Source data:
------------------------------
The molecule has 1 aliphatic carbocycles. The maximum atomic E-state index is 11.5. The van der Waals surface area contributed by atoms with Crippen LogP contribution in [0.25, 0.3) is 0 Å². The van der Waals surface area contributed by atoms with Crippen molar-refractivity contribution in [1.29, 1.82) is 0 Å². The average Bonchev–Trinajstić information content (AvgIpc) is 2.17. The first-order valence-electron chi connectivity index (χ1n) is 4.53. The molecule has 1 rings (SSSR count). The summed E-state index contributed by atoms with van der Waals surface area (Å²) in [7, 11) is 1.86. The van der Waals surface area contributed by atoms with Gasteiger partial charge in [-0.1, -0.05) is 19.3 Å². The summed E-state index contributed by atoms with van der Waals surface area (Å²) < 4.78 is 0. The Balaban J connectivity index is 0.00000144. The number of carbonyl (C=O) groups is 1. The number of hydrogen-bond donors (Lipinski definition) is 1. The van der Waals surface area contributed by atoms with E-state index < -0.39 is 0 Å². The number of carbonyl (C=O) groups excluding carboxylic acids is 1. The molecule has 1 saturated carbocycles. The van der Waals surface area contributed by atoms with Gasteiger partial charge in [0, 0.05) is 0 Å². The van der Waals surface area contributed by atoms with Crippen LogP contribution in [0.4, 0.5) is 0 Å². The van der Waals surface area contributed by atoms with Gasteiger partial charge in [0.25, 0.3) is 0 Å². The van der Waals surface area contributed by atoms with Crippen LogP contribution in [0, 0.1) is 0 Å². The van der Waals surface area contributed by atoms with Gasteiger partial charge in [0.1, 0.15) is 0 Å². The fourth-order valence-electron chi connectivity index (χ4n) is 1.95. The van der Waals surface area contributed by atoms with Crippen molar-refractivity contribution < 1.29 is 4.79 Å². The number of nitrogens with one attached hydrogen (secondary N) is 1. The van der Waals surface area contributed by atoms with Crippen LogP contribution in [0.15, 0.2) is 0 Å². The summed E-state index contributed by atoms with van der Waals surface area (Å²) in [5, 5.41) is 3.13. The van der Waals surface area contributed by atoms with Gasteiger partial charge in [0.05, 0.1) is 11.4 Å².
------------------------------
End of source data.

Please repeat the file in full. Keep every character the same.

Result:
The molecule has 1 aliphatic carbocycles. The maximum atomic E-state index is 11.5. The van der Waals surface area contributed by atoms with Crippen LogP contribution in [0.25, 0.3) is 0 Å². The van der Waals surface area contributed by atoms with Crippen molar-refractivity contribution in [1.29, 1.82) is 0 Å². The average Bonchev–Trinajstić information content (AvgIpc) is 2.17. The first-order valence-electron chi connectivity index (χ1n) is 4.53. The molecule has 1 rings (SSSR count). The summed E-state index contributed by atoms with van der Waals surface area (Å²) in [7, 11) is 1.86. The van der Waals surface area contributed by atoms with Gasteiger partial charge in [-0.1, -0.05) is 19.3 Å². The summed E-state index contributed by atoms with van der Waals surface area (Å²) < 4.78 is 0. The Balaban J connectivity index is 0.00000144. The number of carbonyl (C=O) groups is 1. The number of hydrogen-bond donors (Lipinski definition) is 1. The van der Waals surface area contributed by atoms with E-state index < -0.39 is 0 Å². The number of carbonyl (C=O) groups excluding carboxylic acids is 1. The molecule has 1 saturated carbocycles. The van der Waals surface area contributed by atoms with Gasteiger partial charge in [0, 0.05) is 0 Å². The van der Waals surface area contributed by atoms with Crippen LogP contribution in [0.4, 0.5) is 0 Å². The van der Waals surface area contributed by atoms with Gasteiger partial charge in [0.25, 0.3) is 0 Å². The van der Waals surface area contributed by atoms with Crippen LogP contribution in [0, 0.1) is 0 Å². The van der Waals surface area contributed by atoms with Gasteiger partial charge in [0.1, 0.15) is 0 Å². The fourth-order valence-electron chi connectivity index (χ4n) is 1.95. The van der Waals surface area contributed by atoms with Crippen molar-refractivity contribution < 1.29 is 4.79 Å². The number of nitrogens with one attached hydrogen (secondary N) is 1. The van der Waals surface area contributed by atoms with Crippen LogP contribution in [0.15, 0.2) is 0 Å². The summed E-state index contributed by atoms with van der Waals surface area (Å²) in [5, 5.41) is 3.13. The van der Waals surface area contributed by atoms with Gasteiger partial charge in [0.05, 0.1) is 11.4 Å².